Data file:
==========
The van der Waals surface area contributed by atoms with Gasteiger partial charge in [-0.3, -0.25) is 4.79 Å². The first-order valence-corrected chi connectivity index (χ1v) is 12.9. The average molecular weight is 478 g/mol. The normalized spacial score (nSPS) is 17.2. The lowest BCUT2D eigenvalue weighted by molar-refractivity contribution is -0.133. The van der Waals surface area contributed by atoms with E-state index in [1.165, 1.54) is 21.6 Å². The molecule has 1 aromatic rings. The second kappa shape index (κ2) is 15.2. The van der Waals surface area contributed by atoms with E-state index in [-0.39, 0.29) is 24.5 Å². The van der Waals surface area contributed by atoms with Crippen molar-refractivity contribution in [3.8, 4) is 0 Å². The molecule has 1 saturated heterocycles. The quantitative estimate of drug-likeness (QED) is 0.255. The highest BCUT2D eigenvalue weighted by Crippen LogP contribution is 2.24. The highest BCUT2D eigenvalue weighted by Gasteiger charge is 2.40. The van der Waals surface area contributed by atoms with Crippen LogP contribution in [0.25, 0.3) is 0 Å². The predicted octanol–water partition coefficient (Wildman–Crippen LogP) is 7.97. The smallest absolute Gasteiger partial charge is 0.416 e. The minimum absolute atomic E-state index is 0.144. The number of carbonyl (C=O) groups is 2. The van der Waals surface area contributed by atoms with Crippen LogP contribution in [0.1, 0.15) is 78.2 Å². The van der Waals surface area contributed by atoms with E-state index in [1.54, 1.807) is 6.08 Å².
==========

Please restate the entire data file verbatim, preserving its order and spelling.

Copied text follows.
The van der Waals surface area contributed by atoms with Gasteiger partial charge in [-0.3, -0.25) is 4.79 Å². The first-order valence-corrected chi connectivity index (χ1v) is 12.9. The average molecular weight is 478 g/mol. The normalized spacial score (nSPS) is 17.2. The lowest BCUT2D eigenvalue weighted by molar-refractivity contribution is -0.133. The van der Waals surface area contributed by atoms with E-state index in [1.165, 1.54) is 21.6 Å². The molecule has 1 aromatic rings. The second kappa shape index (κ2) is 15.2. The van der Waals surface area contributed by atoms with E-state index in [-0.39, 0.29) is 24.5 Å². The van der Waals surface area contributed by atoms with Crippen molar-refractivity contribution in [3.8, 4) is 0 Å². The molecule has 1 saturated heterocycles. The quantitative estimate of drug-likeness (QED) is 0.255. The highest BCUT2D eigenvalue weighted by Crippen LogP contribution is 2.24. The highest BCUT2D eigenvalue weighted by Gasteiger charge is 2.40. The van der Waals surface area contributed by atoms with Crippen LogP contribution in [0.25, 0.3) is 0 Å². The predicted octanol–water partition coefficient (Wildman–Crippen LogP) is 7.97. The smallest absolute Gasteiger partial charge is 0.416 e. The minimum absolute atomic E-state index is 0.144. The number of carbonyl (C=O) groups is 2. The van der Waals surface area contributed by atoms with Crippen LogP contribution in [0.1, 0.15) is 78.2 Å². The van der Waals surface area contributed by atoms with E-state index in [1.54, 1.807) is 6.08 Å².